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Thread: Correspondence Analysis Plots

  1. #11
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    Very cool thanks
    K8: French East/German South/Austrian 26%, French North East/Belgian/German West 25%, French North 25%, Irish/Scottish/Welsh 10%, French South/French Basque 9%, German East/Czech/Austrian 5%
    K36: French East/German South/Swiss German 33%, French North East/Belgian/German West 31%, French North Central 21%, Irish/Scottish/Welsh 9%, French South/ French Basque 6%
    K16: German 50%, French North West 19%, French North East 11%, Irish/English 11%, French South 9%

  2. #12
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    France England Germany Palatinate Switzerland
    May I suggest that perhaps dchicn(named as dcicn on the plot) and Alfred 2/Alfred are completely switched around based on every other plot/tool as well as my direct knowledge of my ancestry; that is, I usually fall near Belgian/FrenchEast/French. I never imagined being near Czech/Slovak/Austrian. Besides I'd hate to have to re-do all my flags!

  3. #13
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    U5a1a

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    Ph2ter, My mother is in 2 different places on plot . One in north Italy and then again off north Italy?

  4. #14
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    After an exciting time trying to find myself. ;-) I think I tracked myself down just outside of England in West Germany. At least, I think I’m in West Germany. Be that as it may, what’s the difference between the two different approaches?
    Known Paper Trail: 45.3% English, 29.7% Scottish, 12.5% Irish, 6.25% German & 6.25% Italian. Or: 87.5% British Isles, 6.25% German & 6.25% Italian.
    LivingDNA: 88.1% British Isles (59.7% English, 27% Scottish & 1.3% Irish), 5.9% Europe South (Aegian 3.4%, Tuscany 1.3%, Sardinia 1.1%), 4.4% Europe NW (Scandinavia) & 1.6% Europe East, (Mordovia).
    FT Big Y: I1-Z140 branch I-F2642 >Y1966 >Y3649 >A13241 >Y3647 >A13248 (circa 830 AD) >A13242/YSEQ (circa 975 AD) >A13243/YSEQ (circa 1550 AD).

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     JonikW (06-25-2019)

  6. #15
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    Quote Originally Posted by ph2ter View Post
    Isn't this exciting? Trying to find yourself.
    So how many admixture plots and calculators will ph2ter create?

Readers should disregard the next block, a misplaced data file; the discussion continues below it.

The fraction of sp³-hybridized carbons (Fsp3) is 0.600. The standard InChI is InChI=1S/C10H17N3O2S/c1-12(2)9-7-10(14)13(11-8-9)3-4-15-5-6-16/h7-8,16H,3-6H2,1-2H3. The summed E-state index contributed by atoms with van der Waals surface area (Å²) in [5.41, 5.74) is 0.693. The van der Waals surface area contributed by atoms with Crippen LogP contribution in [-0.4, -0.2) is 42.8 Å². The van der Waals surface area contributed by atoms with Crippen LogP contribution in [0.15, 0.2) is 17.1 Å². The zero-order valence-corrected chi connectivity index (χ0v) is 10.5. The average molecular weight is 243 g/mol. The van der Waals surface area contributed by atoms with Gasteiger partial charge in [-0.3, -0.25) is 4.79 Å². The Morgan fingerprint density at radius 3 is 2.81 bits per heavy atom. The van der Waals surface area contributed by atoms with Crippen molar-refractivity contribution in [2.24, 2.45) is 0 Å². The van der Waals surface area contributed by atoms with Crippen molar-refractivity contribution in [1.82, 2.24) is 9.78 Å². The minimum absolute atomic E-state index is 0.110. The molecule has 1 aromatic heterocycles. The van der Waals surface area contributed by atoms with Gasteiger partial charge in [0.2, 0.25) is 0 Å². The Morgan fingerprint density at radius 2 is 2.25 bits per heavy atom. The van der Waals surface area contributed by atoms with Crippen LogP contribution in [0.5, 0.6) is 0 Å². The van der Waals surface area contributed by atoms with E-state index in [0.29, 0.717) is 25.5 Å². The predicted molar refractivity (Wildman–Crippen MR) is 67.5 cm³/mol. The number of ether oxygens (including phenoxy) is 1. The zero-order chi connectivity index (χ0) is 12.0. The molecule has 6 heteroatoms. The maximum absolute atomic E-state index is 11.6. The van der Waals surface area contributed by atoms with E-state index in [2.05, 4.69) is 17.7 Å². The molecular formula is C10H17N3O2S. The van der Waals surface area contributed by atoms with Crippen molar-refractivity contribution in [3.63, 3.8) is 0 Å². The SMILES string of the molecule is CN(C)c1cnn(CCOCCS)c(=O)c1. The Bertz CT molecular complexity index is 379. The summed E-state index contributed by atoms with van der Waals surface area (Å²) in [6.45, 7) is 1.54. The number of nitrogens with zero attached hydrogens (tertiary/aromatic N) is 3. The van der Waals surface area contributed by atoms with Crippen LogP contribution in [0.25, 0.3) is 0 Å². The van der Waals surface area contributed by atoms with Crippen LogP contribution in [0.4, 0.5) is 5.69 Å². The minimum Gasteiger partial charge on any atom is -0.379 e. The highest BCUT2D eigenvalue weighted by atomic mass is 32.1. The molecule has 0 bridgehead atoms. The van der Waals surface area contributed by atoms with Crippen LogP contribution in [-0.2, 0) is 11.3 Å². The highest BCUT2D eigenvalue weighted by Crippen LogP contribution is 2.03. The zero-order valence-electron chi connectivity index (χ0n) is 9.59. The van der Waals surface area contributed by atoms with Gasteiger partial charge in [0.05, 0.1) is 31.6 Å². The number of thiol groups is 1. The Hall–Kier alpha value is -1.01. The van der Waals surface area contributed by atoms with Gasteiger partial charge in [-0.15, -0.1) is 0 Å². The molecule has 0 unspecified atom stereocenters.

ph2ter: Yes.

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  8. #16
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    Quote Originally Posted by ph2ter View Post
    Probably not very good for mixed persons. You are actually inside West German cluster. Saami ancestry pools you and your brother through the Czechs towards Saami place which is beyond Russians.
    Why is your father put inside Serbian cluster, what is his ancestry? Probably geometric center of his components.
    I agree. Did you have both my kits on this PCA-map?

    Father is 75% North Italian 25% Saami. And he ended up in Balkan.
    Hidden Content

    Eurogenes K13 Mixed Mode Population Sharing:
    1. 63.1% Swedish+36.9% Spanish_Andalucia @ 2.93

  9. #17
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    Quote Originally Posted by Nino90 View Post
    I agree. Did you have both my kits on this PCA-map?

    Father is 75% North Italian 25% Saami. And he ended up in Balkan.
    Only V3 kit result.
    Your father is exactly where he should be (between North Italy and Saami and his distance to Saami is 75% of total distance)
     
    Paper Trail MyHeritage K36 G25 Mod. FTDNA
    NW Croatian 87.5%
    Slovenian 6.25%
    Unknown 6.25%
    E. Europe 35.7%
    Balkan 34.4%
    Scandinavia 21.2%
    Baltic 8.7%
    Grenzmark 0.94
    Czechs 0.93,
    Hungary 0.91
    Volhyn 0.91,
    C. Rusyns 0.91
    Slovenia 0.91
    Czech 1.79
    Hungarian 2.02
    Slovenian 2.07
    Croatian 2.39
    Ukrainian 3.01
    East Europe 99%
    Trace 1%

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  11. #18
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    Quote Originally Posted by JMcB View Post
    After an exciting time trying to find myself. ;-) I think I tracked myself down just outside of England in West Germany. At least, I think I’m in West Germany. Be that as it may, what’s the difference between the two different approaches?